Hoarding Versus Prosocial Behaviour While Sheltering from COVID

Author : Avery Associates | Published On : 09 Jul 2021

The COVID-19 surge in Australia, and subsequent city lock downs are apparently causing a run on loo paper. Scientists in four cities examined similar pandemic-related hoarding a year ago. They wanted to know whether hoarding, or prosocial behaviour would help them pull through better despite the isolation.

Their approach is interesting, because classic hoarders also tend to isolate themselves from others. And one theory holds this helps them cope better with depression, or loss of a loved one. Culture also influences whether prosocial, or self-interested responses are more likely in the presence of a perceived threat. And this can be relevant when clearing a hoarded house for probate.

The Pandemic Stressors Linked to COVID-19
Pandemic stress has two drivers. In the first instance we fear infection, while in the second we imagine things we depend on, like loo paper becoming scarce. In the researchers’ model, there are two broad responses to those threats:

1.We could involve ourselves in heroic and prosocial acts (‘share the loo paper’)

2.We could accentuate self-interested behaviour (‘keep the paper for ourselves’)

The researchers hoped to uncover the factors influencing these alternatives. They were also curious to know whether moral identity, being the motivation to do ‘the right thing’, increased the likelihood of sharing supplies and information.

The Four Factors Driving Hoarding and Prosocial Behaviour
The researchers sought to understand their topic across four broad themes. These were:

1.Coping with COVID-19: prosociality versus hoarding

2.Moral identity, prosociality, and hoarding

3.Effects of prosociality and hoarding on psychological well-being

4.The role of culture in these behavioural responses

1.Coping with COVID-19: Prosociality and hoarding
We experience stress when demands threaten to, or exceed our resources. Appraisal leads us to the most appropriate countermeasure. Both hoarding and prosocial behaviours were observed during World War II, for example.
The more a community perceives a pandemic as a threat to its ability to cope, the more likely they are to ensure adequate supplies to survive a lockdown. Individuals have two extreme options, or alternatively a blend of stockpiling and sharing supplies with those in need.

2.Moral identity, hoarding and prosocial behaviour
However, moral identity, or the extent our personal compass inclines us to ‘do the right thing’ also plays a role. Are we more disposed to care for our fellows, or help ourselves in the face of a perceived shortage of resources?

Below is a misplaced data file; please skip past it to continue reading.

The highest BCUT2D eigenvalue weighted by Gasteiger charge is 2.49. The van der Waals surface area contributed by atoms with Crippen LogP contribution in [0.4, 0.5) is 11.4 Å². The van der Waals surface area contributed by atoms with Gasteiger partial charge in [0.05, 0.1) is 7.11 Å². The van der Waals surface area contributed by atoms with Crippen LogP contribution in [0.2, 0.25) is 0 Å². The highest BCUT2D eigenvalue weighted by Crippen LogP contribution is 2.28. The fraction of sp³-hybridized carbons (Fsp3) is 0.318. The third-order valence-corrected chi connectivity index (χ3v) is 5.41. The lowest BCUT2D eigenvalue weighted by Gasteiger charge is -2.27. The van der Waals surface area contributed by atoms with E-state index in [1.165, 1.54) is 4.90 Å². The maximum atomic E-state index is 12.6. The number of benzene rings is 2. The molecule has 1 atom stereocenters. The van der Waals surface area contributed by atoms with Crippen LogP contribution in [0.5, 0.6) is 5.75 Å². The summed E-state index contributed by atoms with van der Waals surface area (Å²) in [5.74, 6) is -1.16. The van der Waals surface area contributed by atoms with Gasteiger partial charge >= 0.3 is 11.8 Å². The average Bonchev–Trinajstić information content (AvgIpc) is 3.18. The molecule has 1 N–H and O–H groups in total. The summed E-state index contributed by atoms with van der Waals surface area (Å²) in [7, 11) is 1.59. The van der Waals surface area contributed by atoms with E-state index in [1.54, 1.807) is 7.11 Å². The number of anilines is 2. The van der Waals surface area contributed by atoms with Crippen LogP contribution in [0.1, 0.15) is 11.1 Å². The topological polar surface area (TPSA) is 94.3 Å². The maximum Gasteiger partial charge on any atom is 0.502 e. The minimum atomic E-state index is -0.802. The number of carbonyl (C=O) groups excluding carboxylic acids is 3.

Identification with ‘good’ factors such as benevolence, justice, obligation, and integrity increase the likelihood of a prosocial response. But if we have a more self-seeking orientation, then we may prefer to hoard resources for our own consumption.

3.Effects of prosociality and hoarding on mental well-being
Researchers Dwight Tse, Vienne Lau, Ying-yi Hong, Michelle Bligh, and Maria Kakarika wondered to what extent choosing hoarding, or prosocial behaviour would enhance our sense of well being.
They thought ‘maladaptive hoarding’ could deprive the community, and ‘ultimately relate to poorer well being’.  Whereas sharing ‘addresses the shortage problem at both personal and community levels,’ they believed and is likely to enhance psychological well being’.

4.The role of culture in behavioural responses
The team noted how some nations quickly export medical supplies to those in need during the pandemic, while others stockpile drugs and essential items for their own use. Societies have also responded differently to wearing face masks for example.

Individualistic cultures could have a different view on prosocial versus hoarding behaviour, compared to collectivistic ones they thought. This difference could be especially strong where there was potential conflict between personal well being and welfare of others.

What the Scientists Learned When They Dug Around
The researchers turned their attention to the real world outside them to test those four theories. They began by recruiting 251 participants in the United Kingdom, 268 in the United States, 197 in Germany and 200 in Hong Kong.

After the volunteers completed an online survey the following factors became evident:

1.Perceiving a threat related positively to both prosocial and hoarding acts.

2.However, benevolent moral identity only associated with prosocial acts.

Prosocial acts related to hoarding could most likely involve ‘giving the collection away’ to impoverished people. While antisocial hoarding might imply caring less about others, and accumulating items for self instead.

This finding suggests that appealing to ‘the greater good’ when asking a hoarder to de-clutter, would be less than effective, as is the case in our experience.

Therefore, it might be wiser to appeal to their ‘selfish instincts’, and work on health and safety deficiencies threatening their physical survival. One could also point out their home was deteriorating if they were the owner, and threatening their asset base when approaching a hoarder house clearance.